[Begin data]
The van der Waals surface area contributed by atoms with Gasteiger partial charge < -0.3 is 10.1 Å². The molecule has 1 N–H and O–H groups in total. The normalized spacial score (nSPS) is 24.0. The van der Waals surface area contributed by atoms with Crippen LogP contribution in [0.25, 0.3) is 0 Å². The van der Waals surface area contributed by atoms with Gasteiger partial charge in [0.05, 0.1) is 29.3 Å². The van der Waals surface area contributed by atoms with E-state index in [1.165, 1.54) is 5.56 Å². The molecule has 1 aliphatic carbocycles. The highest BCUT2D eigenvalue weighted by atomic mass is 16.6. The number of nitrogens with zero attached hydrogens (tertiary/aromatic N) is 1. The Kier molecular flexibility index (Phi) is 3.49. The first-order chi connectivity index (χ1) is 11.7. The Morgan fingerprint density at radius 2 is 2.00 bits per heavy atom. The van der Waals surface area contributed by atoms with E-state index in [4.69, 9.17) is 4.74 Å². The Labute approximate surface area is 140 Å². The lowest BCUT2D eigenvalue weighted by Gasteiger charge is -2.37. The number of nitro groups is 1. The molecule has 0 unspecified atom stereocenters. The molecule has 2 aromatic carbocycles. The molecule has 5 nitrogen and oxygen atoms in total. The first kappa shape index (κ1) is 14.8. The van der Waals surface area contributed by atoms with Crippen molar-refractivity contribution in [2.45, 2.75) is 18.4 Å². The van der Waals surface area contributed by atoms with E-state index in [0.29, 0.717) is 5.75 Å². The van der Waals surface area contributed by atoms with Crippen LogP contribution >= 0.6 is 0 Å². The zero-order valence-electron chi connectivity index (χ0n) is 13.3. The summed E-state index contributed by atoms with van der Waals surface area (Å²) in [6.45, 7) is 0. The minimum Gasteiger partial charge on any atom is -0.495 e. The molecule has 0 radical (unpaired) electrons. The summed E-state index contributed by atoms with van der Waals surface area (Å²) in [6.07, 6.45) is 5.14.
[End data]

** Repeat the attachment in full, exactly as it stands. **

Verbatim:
The van der Waals surface area contributed by atoms with Gasteiger partial charge < -0.3 is 10.1 Å². The molecule has 1 N–H and O–H groups in total. The normalized spacial score (nSPS) is 24.0. The van der Waals surface area contributed by atoms with Crippen LogP contribution in [0.25, 0.3) is 0 Å². The van der Waals surface area contributed by atoms with Gasteiger partial charge in [0.05, 0.1) is 29.3 Å². The van der Waals surface area contributed by atoms with E-state index in [1.165, 1.54) is 5.56 Å². The molecule has 1 aliphatic carbocycles. The highest BCUT2D eigenvalue weighted by atomic mass is 16.6. The number of nitrogens with zero attached hydrogens (tertiary/aromatic N) is 1. The Kier molecular flexibility index (Phi) is 3.49. The first-order chi connectivity index (χ1) is 11.7. The Morgan fingerprint density at radius 2 is 2.00 bits per heavy atom. The van der Waals surface area contributed by atoms with E-state index in [4.69, 9.17) is 4.74 Å². The Labute approximate surface area is 140 Å². The lowest BCUT2D eigenvalue weighted by Gasteiger charge is -2.37. The number of nitro groups is 1. The molecule has 0 unspecified atom stereocenters. The molecule has 2 aromatic carbocycles. The molecule has 5 nitrogen and oxygen atoms in total. The first kappa shape index (κ1) is 14.8. The van der Waals surface area contributed by atoms with Crippen molar-refractivity contribution in [2.45, 2.75) is 18.4 Å². The van der Waals surface area contributed by atoms with E-state index in [0.29, 0.717) is 5.75 Å². The van der Waals surface area contributed by atoms with Crippen LogP contribution >= 0.6 is 0 Å². The zero-order valence-electron chi connectivity index (χ0n) is 13.3. The summed E-state index contributed by atoms with van der Waals surface area (Å²) in [6.45, 7) is 0. The minimum Gasteiger partial charge on any atom is -0.495 e. The molecule has 0 radical (unpaired) electrons. The summed E-state index contributed by atoms with van der Waals surface area (Å²) in [6.07, 6.45) is 5.14.